In general the FX2 handles quite intuitive. Focusing takes time but works well especially with the prismn finder. The release in front needs a bit of getting used to but it’s smooth and makes a nice dull sound. Yeah, dull and deep, not as annoyingly high pitched as a Leica. These old cameras often have problems with the film transport. This one does as well. I can never get the film tightly wrapped around the empty reel which makes it harder and harder to advance the film and leads to horrible scratches and half winded frames towards the end. That’s and the fact that I took quite a number of personal photos is the reason that there are only three images coming from two rolls of film here. I have an idea how I can insert the film a bit better and make sure it’s tight. I’ll lose a couple of frames but still better than losing many later.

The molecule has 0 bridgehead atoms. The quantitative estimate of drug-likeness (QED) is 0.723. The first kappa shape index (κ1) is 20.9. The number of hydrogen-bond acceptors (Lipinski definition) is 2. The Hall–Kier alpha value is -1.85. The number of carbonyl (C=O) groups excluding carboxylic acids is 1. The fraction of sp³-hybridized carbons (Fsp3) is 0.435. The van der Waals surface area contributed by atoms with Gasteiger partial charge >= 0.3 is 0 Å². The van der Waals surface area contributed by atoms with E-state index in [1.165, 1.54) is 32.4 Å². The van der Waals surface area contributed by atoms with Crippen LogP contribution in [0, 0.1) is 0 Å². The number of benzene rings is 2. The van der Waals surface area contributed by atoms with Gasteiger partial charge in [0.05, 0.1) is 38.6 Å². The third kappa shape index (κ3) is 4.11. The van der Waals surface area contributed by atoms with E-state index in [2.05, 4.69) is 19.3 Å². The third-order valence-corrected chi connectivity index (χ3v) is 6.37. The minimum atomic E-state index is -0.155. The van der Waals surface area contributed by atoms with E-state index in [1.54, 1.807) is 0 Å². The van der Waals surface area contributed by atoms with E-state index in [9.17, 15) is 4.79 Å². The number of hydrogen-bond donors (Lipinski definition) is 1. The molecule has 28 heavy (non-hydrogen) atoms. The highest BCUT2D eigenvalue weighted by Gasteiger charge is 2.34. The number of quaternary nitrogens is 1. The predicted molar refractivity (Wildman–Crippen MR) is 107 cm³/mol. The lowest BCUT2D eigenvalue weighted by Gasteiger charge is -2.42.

At this point I wanted to say a couple of things about the lens on my FX2: the Biotar 58mm/f2. However, I think the lens is worth to have its own post but to get there I have to shoot some more rolls. In the first picture below taken on Fomapan 400, it can already be seen how incredibly sharp the lens is. I didn’t have a chance to check the bokeh yet which is the other outstanding feature of the lens. 

The other two images are taken on Fomapan Retro 320, a low contrast, high grain film with anti-halation layer that gives the last image a certain gloominess. I like the grain and I think the film is good for contrast scenes without many small details.